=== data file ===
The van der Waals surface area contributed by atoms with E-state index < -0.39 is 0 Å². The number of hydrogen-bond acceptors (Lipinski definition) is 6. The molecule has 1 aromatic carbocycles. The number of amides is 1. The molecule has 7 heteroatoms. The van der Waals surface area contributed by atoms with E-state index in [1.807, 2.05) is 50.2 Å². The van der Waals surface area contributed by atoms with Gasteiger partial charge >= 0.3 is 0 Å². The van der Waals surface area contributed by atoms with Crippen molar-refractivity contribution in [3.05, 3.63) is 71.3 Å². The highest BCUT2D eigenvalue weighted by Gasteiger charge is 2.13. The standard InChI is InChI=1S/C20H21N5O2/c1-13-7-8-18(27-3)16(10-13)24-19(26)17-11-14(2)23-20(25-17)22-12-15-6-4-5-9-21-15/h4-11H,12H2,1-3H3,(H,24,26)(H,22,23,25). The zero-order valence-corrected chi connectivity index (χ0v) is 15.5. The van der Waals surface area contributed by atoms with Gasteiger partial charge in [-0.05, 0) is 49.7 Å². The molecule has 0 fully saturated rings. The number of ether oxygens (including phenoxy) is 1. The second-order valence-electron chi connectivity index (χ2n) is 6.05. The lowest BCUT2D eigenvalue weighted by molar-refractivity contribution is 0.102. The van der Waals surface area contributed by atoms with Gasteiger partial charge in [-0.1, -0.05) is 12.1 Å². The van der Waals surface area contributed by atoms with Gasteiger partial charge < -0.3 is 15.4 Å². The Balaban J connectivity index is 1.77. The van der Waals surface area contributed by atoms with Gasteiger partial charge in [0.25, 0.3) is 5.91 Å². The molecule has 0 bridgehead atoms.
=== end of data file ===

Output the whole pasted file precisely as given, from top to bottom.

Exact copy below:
The van der Waals surface area contributed by atoms with E-state index < -0.39 is 0 Å². The number of hydrogen-bond acceptors (Lipinski definition) is 6. The molecule has 1 aromatic carbocycles. The number of amides is 1. The molecule has 7 heteroatoms. The van der Waals surface area contributed by atoms with E-state index in [1.807, 2.05) is 50.2 Å². The van der Waals surface area contributed by atoms with Gasteiger partial charge >= 0.3 is 0 Å². The van der Waals surface area contributed by atoms with Crippen molar-refractivity contribution in [3.05, 3.63) is 71.3 Å². The highest BCUT2D eigenvalue weighted by Gasteiger charge is 2.13. The standard InChI is InChI=1S/C20H21N5O2/c1-13-7-8-18(27-3)16(10-13)24-19(26)17-11-14(2)23-20(25-17)22-12-15-6-4-5-9-21-15/h4-11H,12H2,1-3H3,(H,24,26)(H,22,23,25). The zero-order valence-corrected chi connectivity index (χ0v) is 15.5. The van der Waals surface area contributed by atoms with Gasteiger partial charge in [-0.05, 0) is 49.7 Å². The molecule has 0 fully saturated rings. The number of ether oxygens (including phenoxy) is 1. The second-order valence-electron chi connectivity index (χ2n) is 6.05. The lowest BCUT2D eigenvalue weighted by molar-refractivity contribution is 0.102. The van der Waals surface area contributed by atoms with Gasteiger partial charge in [-0.1, -0.05) is 12.1 Å². The van der Waals surface area contributed by atoms with Gasteiger partial charge < -0.3 is 15.4 Å². The Balaban J connectivity index is 1.77. The van der Waals surface area contributed by atoms with Gasteiger partial charge in [0.25, 0.3) is 5.91 Å². The molecule has 0 bridgehead atoms.